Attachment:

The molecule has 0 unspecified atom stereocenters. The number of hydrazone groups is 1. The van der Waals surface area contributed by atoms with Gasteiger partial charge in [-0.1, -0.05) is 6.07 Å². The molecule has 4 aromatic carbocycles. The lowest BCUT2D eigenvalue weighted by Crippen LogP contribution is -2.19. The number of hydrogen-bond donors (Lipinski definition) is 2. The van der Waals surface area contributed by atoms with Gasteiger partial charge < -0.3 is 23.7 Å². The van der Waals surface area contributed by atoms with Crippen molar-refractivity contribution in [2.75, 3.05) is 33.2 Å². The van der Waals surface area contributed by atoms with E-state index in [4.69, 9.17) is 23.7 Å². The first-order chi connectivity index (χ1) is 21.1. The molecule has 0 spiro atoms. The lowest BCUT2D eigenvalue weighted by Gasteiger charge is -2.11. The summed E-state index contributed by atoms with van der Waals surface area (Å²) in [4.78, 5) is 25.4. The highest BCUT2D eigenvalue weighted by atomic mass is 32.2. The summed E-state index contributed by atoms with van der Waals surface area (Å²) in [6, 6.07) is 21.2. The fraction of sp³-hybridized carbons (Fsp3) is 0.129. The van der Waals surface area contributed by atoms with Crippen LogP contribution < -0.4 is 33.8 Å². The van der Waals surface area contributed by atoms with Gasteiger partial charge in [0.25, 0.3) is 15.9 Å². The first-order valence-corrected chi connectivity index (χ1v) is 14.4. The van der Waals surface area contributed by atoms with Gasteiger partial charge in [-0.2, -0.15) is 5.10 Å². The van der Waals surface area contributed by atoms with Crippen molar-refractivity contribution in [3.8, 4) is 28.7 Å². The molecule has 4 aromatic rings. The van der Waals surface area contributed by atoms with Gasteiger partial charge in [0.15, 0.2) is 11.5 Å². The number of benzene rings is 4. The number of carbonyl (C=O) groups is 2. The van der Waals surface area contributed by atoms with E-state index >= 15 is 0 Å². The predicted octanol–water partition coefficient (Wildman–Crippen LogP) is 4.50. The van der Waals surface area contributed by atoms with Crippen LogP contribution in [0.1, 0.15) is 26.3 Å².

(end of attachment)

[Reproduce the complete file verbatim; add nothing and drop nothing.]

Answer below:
The molecule has 0 unspecified atom stereocenters. The number of hydrazone groups is 1. The van der Waals surface area contributed by atoms with Gasteiger partial charge in [-0.1, -0.05) is 6.07 Å². The molecule has 4 aromatic carbocycles. The lowest BCUT2D eigenvalue weighted by Crippen LogP contribution is -2.19. The number of hydrogen-bond donors (Lipinski definition) is 2. The van der Waals surface area contributed by atoms with Gasteiger partial charge < -0.3 is 23.7 Å². The van der Waals surface area contributed by atoms with Crippen molar-refractivity contribution in [2.75, 3.05) is 33.2 Å². The van der Waals surface area contributed by atoms with E-state index in [4.69, 9.17) is 23.7 Å². The first-order chi connectivity index (χ1) is 21.1. The molecule has 0 spiro atoms. The lowest BCUT2D eigenvalue weighted by Gasteiger charge is -2.11. The summed E-state index contributed by atoms with van der Waals surface area (Å²) in [4.78, 5) is 25.4. The highest BCUT2D eigenvalue weighted by atomic mass is 32.2. The summed E-state index contributed by atoms with van der Waals surface area (Å²) in [6, 6.07) is 21.2. The fraction of sp³-hybridized carbons (Fsp3) is 0.129. The van der Waals surface area contributed by atoms with Crippen LogP contribution < -0.4 is 33.8 Å². The van der Waals surface area contributed by atoms with Gasteiger partial charge in [0.25, 0.3) is 15.9 Å². The first-order valence-corrected chi connectivity index (χ1v) is 14.4. The van der Waals surface area contributed by atoms with Gasteiger partial charge in [-0.2, -0.15) is 5.10 Å². The van der Waals surface area contributed by atoms with Crippen molar-refractivity contribution in [3.8, 4) is 28.7 Å². The molecule has 4 aromatic rings. The van der Waals surface area contributed by atoms with Gasteiger partial charge in [0.15, 0.2) is 11.5 Å². The number of benzene rings is 4. The number of carbonyl (C=O) groups is 2. The van der Waals surface area contributed by atoms with E-state index >= 15 is 0 Å². The predicted octanol–water partition coefficient (Wildman–Crippen LogP) is 4.50. The van der Waals surface area contributed by atoms with Crippen LogP contribution in [0.1, 0.15) is 26.3 Å².